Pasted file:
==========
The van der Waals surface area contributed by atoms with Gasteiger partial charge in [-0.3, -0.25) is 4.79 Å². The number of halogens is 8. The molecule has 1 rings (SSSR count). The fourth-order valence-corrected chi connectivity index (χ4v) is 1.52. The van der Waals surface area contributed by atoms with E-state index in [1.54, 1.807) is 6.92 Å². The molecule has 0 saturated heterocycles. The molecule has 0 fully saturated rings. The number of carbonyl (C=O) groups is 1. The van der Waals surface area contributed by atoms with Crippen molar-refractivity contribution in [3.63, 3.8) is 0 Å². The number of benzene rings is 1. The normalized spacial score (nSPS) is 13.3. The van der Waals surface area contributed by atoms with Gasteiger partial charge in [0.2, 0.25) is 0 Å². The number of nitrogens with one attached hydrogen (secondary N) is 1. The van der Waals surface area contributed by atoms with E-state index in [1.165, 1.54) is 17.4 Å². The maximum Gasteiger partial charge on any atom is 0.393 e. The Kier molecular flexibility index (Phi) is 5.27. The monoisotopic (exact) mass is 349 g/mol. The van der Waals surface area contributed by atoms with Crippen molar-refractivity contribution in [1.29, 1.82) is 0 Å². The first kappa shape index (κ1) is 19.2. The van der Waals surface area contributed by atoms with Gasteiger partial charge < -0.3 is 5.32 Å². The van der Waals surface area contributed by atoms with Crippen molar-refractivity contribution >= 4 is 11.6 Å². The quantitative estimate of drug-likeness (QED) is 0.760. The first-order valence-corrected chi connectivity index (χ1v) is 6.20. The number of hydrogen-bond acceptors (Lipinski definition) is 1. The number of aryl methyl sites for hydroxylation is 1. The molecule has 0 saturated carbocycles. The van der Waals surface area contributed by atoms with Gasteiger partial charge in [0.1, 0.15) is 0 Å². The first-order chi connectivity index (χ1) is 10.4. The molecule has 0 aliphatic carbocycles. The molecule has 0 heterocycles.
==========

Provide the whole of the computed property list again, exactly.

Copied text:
The van der Waals surface area contributed by atoms with Gasteiger partial charge in [-0.3, -0.25) is 4.79 Å². The number of halogens is 8. The molecule has 1 rings (SSSR count). The fourth-order valence-corrected chi connectivity index (χ4v) is 1.52. The van der Waals surface area contributed by atoms with E-state index in [1.54, 1.807) is 6.92 Å². The molecule has 0 saturated heterocycles. The molecule has 0 fully saturated rings. The number of carbonyl (C=O) groups is 1. The van der Waals surface area contributed by atoms with Crippen molar-refractivity contribution in [3.63, 3.8) is 0 Å². The number of benzene rings is 1. The normalized spacial score (nSPS) is 13.3. The van der Waals surface area contributed by atoms with Gasteiger partial charge in [0.2, 0.25) is 0 Å². The number of nitrogens with one attached hydrogen (secondary N) is 1. The van der Waals surface area contributed by atoms with E-state index in [1.165, 1.54) is 17.4 Å². The maximum Gasteiger partial charge on any atom is 0.393 e. The Kier molecular flexibility index (Phi) is 5.27. The monoisotopic (exact) mass is 349 g/mol. The van der Waals surface area contributed by atoms with Crippen molar-refractivity contribution in [1.29, 1.82) is 0 Å². The first kappa shape index (κ1) is 19.2. The van der Waals surface area contributed by atoms with Gasteiger partial charge < -0.3 is 5.32 Å². The van der Waals surface area contributed by atoms with Crippen molar-refractivity contribution >= 4 is 11.6 Å². The quantitative estimate of drug-likeness (QED) is 0.760. The first-order valence-corrected chi connectivity index (χ1v) is 6.20. The number of hydrogen-bond acceptors (Lipinski definition) is 1. The number of aryl methyl sites for hydroxylation is 1. The molecule has 0 saturated carbocycles. The van der Waals surface area contributed by atoms with Gasteiger partial charge in [0.1, 0.15) is 0 Å². The first-order chi connectivity index (χ1) is 10.4. The molecule has 0 aliphatic carbocycles. The molecule has 0 heterocycles.